Arms (Prohibited Firearms, Magazines, and Parts) Amendment Act 2019
|Arms (Prohibited Firearms, Magazines, and Parts) Amendment Act 2019|
|New Zealand Parliament|
|This bill amends the Arms Act 1983, with the aim of tightening gun control in New Zealand. This bill seeks to remove semi-automatic firearms from circulation and use by the general population in New Zealand by prohibiting semi-automatic firearms, magazines, and parts that can be used to assemble prohibited firearms.|
|Royal assent||11 April 2019|
|Introduced by||Stuart Nash|
|First reading||2 April 2019|
|Second reading||9 April 2019|
|Third reading||10 April 2019|
|Status: Current legislation|
The Arms (Prohibited Firearms, Magazines, and Parts) Amendment Act 2019 is a New Zealand bill that amends the Arms Act 1983 to ban semi-automatic firearms, magazines, and parts that can be used to assemble prohibited firearms. It was introduced by Labour cabinet minister and Member of Parliament Stuart Nash in response to the Christchurch mosque shootings. The Bill passed its third and final reading on 10 April 2019, receiving royal assent the following day. The Arms Amendment Bill was supported by all parties represented in parliament except the opposition ACT Party.
The Arms (Prohibited Firearms, Magazines, and Parts) Amendment Act 2019 seeks to remove semi-automatic firearms from public circulation by banning semi-automatic firearms, magazines, and parts that can be used to assemble prohibited firearms. This Act will extend the ban on Military Style Semi-Automatics (MSSAs) to include most semi-automatic firearms and some shotguns. Some small-calibre rimfire semi-automatic firearms and lesser-capacity shotguns are excluded from the prohibition. These excluded firearms have a limited magazine capacity and are commonly used for farming, hunting, and recreational purposes.
Firearms prohibited under the Arms Amendment Act include:
- a semi-automatic firearm (other than a pistol), with some exceptions;
- pump-action shotgun that is capable of being used with a detachable magazine;
- a pump-action shotgun that has a non-detachable tubular magazine or magazines that can hold more than 5 cartridges or magazines
- magazines for shotguns that can hold more than 5 cartridges;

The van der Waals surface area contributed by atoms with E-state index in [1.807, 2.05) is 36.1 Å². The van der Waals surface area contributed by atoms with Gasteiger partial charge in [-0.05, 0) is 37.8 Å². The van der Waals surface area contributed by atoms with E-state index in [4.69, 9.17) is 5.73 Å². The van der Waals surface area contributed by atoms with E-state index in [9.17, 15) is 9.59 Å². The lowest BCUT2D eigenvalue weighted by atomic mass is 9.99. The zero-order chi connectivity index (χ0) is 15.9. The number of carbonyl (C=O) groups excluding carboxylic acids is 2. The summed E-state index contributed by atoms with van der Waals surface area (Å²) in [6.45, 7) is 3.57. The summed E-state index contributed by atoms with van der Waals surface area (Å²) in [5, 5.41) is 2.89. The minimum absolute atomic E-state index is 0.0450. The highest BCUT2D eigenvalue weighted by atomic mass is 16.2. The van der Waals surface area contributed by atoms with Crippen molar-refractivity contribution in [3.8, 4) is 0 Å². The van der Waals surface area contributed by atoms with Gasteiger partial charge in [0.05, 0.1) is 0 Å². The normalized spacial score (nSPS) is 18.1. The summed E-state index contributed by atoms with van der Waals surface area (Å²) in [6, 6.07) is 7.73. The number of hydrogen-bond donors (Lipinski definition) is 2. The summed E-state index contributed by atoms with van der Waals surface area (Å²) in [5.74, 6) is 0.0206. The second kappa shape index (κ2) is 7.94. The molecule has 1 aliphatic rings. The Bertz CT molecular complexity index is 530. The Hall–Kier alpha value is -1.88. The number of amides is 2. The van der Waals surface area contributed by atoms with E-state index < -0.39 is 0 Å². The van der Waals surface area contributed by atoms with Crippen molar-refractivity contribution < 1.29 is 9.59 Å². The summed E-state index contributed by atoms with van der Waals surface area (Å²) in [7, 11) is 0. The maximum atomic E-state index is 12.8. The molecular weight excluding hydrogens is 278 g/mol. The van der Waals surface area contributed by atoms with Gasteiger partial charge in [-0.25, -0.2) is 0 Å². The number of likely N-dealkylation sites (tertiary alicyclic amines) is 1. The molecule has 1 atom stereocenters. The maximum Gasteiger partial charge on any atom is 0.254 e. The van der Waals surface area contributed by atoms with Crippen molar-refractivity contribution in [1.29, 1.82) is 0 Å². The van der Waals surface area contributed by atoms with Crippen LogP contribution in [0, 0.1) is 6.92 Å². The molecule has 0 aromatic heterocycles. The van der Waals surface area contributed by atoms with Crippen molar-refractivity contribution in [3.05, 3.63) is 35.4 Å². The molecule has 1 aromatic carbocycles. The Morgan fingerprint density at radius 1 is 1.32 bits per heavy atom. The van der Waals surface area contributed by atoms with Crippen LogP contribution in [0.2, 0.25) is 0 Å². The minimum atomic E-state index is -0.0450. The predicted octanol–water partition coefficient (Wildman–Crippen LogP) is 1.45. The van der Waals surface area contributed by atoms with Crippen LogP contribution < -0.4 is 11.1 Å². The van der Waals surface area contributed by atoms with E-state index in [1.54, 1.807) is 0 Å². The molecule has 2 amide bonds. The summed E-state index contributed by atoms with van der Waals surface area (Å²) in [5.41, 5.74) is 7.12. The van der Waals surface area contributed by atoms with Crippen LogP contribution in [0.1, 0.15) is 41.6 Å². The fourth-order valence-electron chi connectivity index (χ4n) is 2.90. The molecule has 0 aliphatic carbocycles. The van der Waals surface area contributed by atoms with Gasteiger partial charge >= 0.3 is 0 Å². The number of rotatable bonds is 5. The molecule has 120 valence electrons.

- magazines for any other firearm that are detachable and can hold—
- 0.22 calibre or less rimfire cartridges and more than 10 of those cartridges; or
- more than 10 cartridges and can be used with a semi-automatic or fully automatic firearm;
- any other magazine that can hold more than 10 cartridges;
- a part of a prohibited firearm, including a component, that can be applied to enable, or take significant steps towards enabling, a firearm to be fired with, or near, a semi-automatic action.
The Act provides exemptions to import, sell, supply, and possess semi-automatic firearms for licensed dealers, employees of the Department of Conservation, people engaged in pest control, bona fide firearms collectors, directors or curators of bona fide museums, approved broadcasters, and bona fide theatre companies or societies, or film or television production companies. The Act offers an amnesty for prohibited firearms, magazines, and parts to be surrendered to licensed dealers and the New Zealand Police by 30 September 2019, later extended to 20 December 2019. The Act also introduces several new offenses and penalties ranging from two to ten years for various offenses including unlawful possession of prohibited firearms, magazines, and parts; importing prohibited items without a permit; carrying a prohibited item with criminal intent; and knowingly supplying or selling prohibited weapons and parts.
On 20 June, Finance Minister Robertson and Police Minister Nash launched the Government's six-month firearms buy-back amnesty, which would run until 20 December. The Government allocated NZ$200 million to the firearms buy-back scheme. Licensed firearms owners will be eligible for the scheme. There are four collection options for the government's buy-back scheme: large-scale events at centralised community locations; handing over items at approved gun dealers; bulk pickups by Police; and at Police stations. The New Zealand Police has organized a series of nationwide local collection events for gun owners to hand in prohibited firearms. By 22 July, over 2,000 guns had been handed in at buyback events in Auckland and Wellington over the past weekend.